- The Washington Times - Thursday, July 12, 2001

The Washington Wizards reached an agreement in principle yesterday with top pick Kwame Brown and will sign him to a contract worth close to $12 million this month.

The Wizards also got some help in their backcourt, reaching an agreement with Tyronn Lue, a backup point guard with the Los Angeles Lakers.

Brown, the first high school player to be taken with the No. 1 pick in the NBA Draft, thus far has been able to mix some business (such as exploring a sneaker deal) with pleasure since the Wizards picked him late last month.

However, things now turn serious for the 19-year-old from Brunswick, Ga. Brown is expected to be in the District today and will take part in the team's minicamp this weekend at MCI Center. Next week Brown will participate in the Boston Summer League, playing six games in seven nights against NBA competition.

"We're looking forward to getting Kwame acclimated and going in the organization," Wizards president of basketball operations Michael Jordan said last week. "It's an exciting time for the Wizards and for him."

Said Brown: "This is something I've worked hard for my whole life and now the time is here. I'm very excited about everything."

Brown's contract is guaranteed for $11.9 million over three years. Lue is believed to have signed a multi-year deal. Earlier in the week, the Wizards reached an agreement in principle with Bobby Simmons, acquired in a draft night trade with Seattle. Simmons' contract will pay him $332,817 if the 6-foot-7 small forward from DePaul makes the team.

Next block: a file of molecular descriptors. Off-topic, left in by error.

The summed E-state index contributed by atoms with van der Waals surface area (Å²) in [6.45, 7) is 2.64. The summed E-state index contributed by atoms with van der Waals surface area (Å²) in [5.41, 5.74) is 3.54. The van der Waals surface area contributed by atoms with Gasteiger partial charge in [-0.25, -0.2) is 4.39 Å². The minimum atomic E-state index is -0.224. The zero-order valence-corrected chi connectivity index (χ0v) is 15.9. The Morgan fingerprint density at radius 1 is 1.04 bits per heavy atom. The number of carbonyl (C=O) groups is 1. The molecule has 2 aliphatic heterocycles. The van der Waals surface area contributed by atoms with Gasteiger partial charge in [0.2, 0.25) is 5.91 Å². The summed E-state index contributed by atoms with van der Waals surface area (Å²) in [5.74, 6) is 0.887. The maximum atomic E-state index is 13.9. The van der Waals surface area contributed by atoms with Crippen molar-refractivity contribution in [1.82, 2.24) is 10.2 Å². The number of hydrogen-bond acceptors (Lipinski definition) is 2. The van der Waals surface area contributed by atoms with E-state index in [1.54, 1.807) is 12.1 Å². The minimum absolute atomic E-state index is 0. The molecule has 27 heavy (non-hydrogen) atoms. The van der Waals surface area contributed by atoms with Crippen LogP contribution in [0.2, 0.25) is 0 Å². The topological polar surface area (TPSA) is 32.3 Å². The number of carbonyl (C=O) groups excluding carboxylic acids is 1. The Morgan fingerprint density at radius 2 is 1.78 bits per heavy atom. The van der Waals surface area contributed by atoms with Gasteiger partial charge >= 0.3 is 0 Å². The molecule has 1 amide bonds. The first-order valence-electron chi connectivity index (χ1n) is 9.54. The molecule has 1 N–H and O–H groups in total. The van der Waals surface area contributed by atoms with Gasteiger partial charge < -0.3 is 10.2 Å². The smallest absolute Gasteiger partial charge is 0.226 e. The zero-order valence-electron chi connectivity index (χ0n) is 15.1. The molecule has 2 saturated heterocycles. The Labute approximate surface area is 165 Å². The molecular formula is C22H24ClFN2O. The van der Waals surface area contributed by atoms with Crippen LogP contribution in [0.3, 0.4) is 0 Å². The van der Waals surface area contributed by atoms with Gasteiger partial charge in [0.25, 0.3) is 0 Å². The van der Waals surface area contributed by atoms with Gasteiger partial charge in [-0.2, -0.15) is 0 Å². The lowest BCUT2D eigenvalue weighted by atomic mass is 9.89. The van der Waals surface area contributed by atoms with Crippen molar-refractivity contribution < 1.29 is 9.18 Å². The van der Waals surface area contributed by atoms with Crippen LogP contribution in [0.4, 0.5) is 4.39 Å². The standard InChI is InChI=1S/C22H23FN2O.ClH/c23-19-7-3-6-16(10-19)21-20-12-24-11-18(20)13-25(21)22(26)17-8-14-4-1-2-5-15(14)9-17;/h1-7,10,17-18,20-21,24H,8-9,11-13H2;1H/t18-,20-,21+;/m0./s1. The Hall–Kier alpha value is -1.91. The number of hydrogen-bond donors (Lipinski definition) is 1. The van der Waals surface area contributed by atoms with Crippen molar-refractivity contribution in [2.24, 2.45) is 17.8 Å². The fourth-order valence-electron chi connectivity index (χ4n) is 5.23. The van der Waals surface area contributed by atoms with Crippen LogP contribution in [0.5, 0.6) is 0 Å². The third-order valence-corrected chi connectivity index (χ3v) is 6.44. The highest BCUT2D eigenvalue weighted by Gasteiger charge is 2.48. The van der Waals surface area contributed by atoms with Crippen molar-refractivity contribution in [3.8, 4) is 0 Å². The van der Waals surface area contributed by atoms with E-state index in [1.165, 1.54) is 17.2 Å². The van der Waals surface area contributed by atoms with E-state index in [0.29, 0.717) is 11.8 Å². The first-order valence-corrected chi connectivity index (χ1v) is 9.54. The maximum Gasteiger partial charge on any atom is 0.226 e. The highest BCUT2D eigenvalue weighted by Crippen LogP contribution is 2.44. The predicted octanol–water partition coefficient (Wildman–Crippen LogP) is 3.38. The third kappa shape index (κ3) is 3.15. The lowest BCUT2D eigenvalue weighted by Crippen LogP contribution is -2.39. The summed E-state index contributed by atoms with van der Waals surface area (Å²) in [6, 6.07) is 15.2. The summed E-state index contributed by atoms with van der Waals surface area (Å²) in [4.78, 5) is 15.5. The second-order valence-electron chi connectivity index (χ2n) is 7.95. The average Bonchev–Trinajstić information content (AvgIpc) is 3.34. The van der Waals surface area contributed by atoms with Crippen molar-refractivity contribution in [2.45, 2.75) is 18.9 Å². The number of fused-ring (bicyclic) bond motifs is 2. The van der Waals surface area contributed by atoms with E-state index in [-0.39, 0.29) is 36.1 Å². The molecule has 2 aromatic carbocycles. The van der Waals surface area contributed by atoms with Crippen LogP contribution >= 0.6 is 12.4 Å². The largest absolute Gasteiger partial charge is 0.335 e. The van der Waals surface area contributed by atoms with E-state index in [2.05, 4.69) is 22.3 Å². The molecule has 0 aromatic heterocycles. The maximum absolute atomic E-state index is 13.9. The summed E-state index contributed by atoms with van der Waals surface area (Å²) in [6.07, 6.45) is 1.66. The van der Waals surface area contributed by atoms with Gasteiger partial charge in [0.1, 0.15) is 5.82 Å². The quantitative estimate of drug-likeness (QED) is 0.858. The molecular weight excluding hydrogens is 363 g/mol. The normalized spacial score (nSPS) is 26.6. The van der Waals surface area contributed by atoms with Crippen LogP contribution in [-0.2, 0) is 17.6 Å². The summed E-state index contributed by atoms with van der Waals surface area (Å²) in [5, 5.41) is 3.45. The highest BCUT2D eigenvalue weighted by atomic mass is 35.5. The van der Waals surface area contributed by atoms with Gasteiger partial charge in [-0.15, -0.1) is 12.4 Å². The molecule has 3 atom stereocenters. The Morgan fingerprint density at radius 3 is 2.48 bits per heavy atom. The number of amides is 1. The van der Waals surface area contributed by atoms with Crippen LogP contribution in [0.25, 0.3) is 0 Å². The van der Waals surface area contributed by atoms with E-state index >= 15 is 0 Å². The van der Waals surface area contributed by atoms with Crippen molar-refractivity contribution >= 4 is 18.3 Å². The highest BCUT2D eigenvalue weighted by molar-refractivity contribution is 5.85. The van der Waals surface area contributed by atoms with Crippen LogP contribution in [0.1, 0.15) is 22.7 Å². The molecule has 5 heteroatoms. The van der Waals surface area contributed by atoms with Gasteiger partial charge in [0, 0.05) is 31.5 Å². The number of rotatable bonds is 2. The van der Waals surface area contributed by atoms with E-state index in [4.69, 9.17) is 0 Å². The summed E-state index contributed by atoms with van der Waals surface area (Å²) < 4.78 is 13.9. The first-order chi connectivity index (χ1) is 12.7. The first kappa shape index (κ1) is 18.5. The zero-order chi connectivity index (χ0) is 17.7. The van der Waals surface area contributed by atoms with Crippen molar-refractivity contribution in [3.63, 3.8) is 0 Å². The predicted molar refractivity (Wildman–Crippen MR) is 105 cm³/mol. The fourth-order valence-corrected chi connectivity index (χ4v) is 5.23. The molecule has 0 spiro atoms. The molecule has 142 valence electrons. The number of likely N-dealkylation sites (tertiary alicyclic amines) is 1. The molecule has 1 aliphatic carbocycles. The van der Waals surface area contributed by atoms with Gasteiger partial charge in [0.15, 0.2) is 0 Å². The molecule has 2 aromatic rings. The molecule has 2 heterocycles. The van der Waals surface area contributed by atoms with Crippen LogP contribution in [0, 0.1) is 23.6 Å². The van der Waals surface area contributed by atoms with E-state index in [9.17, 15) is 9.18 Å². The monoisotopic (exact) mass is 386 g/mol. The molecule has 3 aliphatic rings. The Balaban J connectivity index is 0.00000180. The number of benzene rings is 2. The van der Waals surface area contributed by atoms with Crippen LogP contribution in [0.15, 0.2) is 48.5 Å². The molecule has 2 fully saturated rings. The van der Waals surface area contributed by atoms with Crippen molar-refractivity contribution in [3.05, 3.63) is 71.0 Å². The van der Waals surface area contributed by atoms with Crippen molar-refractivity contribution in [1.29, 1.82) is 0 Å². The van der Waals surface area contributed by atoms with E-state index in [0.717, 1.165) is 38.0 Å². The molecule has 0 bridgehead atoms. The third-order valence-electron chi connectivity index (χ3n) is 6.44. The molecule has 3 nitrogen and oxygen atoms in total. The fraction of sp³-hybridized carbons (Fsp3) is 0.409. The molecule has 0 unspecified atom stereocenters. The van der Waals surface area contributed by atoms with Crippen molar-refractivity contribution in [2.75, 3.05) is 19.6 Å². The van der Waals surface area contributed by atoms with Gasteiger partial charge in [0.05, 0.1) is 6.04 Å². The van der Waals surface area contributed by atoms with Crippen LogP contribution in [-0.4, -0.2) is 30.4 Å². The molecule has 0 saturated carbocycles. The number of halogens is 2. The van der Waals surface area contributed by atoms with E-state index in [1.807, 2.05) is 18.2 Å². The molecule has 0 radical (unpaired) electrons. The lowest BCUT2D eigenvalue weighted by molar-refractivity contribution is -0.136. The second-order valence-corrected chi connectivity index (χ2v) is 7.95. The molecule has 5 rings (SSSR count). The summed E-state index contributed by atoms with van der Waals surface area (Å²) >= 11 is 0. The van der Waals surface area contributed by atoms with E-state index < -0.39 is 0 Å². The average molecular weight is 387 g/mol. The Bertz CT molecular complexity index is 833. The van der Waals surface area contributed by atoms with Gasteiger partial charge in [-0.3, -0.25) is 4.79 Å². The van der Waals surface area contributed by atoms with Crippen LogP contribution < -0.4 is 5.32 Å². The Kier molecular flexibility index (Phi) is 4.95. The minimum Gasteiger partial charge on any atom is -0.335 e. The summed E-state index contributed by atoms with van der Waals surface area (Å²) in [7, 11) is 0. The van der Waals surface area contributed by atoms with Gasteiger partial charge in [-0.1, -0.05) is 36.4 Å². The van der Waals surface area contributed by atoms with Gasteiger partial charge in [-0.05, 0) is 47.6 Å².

Lue's signing should bolster the Wizards at point guard; until yesterday Chris Whitney was the only true point guard on the roster. But it is the addition of the 6-11, 240-pound Brown that will draw the greatest scrutiny.

"I think they've clearly added a heck of a player, but he's going to need some time to develop in order to become the player that many suspect he can be," said one Eastern Conference general manager. "They've pinned their future on a kid. That can be a heavy load."

Thus far Brown has seemed up to the challenge, carrying himself with confidence. However, the question now is whether he will become the next Kevin Garnett another prep star who turned pro and the player to whom Brown has most been likened or a mistake.

"This is my job now," Brown said. "I've taken it serious my whole life. Now it becomes even more serious."

The 6-1 Lue began his career as a first-round pick of the Denver Nuggets (23rd overall) in the 1998 draft. However, the Nuggets quickly traded Lue's rights and forward Tony Battie to the Lakers for Nick Van Exel.

Lue had been a seldom-used reserve in two seasons with the Lakers but played an important role in the team's run to a second consecutive championship last season. Lue, one of the quickest players in the league, was assigned to guard league MVP Allen Iverson in the Finals and helped hold Iverson to 40 percent shooting from the field as the Lakers won the series 4-1.

Nonetheless, Lue became expendable when the Lakers acquired point guard Lindsey Hunter from Milwaukee for journeyman center Greg Foster.

The Lakers expressed interest in keeping Lue, particularly after it was learned that starting point guard Derek Fisher could miss the start of the regular season with a broken foot suffered in the Finals. New Jersey, which just traded Stephon Marbury for former Phoenix Sun Jason Kidd, also was interested in Lue. However, with two championship rings in his possession, the 24-year-old Lue wanted to go somewhere where playing time was more likely.

"That's important to him now," agent Andy Miller said. "Washington provides a good chance to get that."

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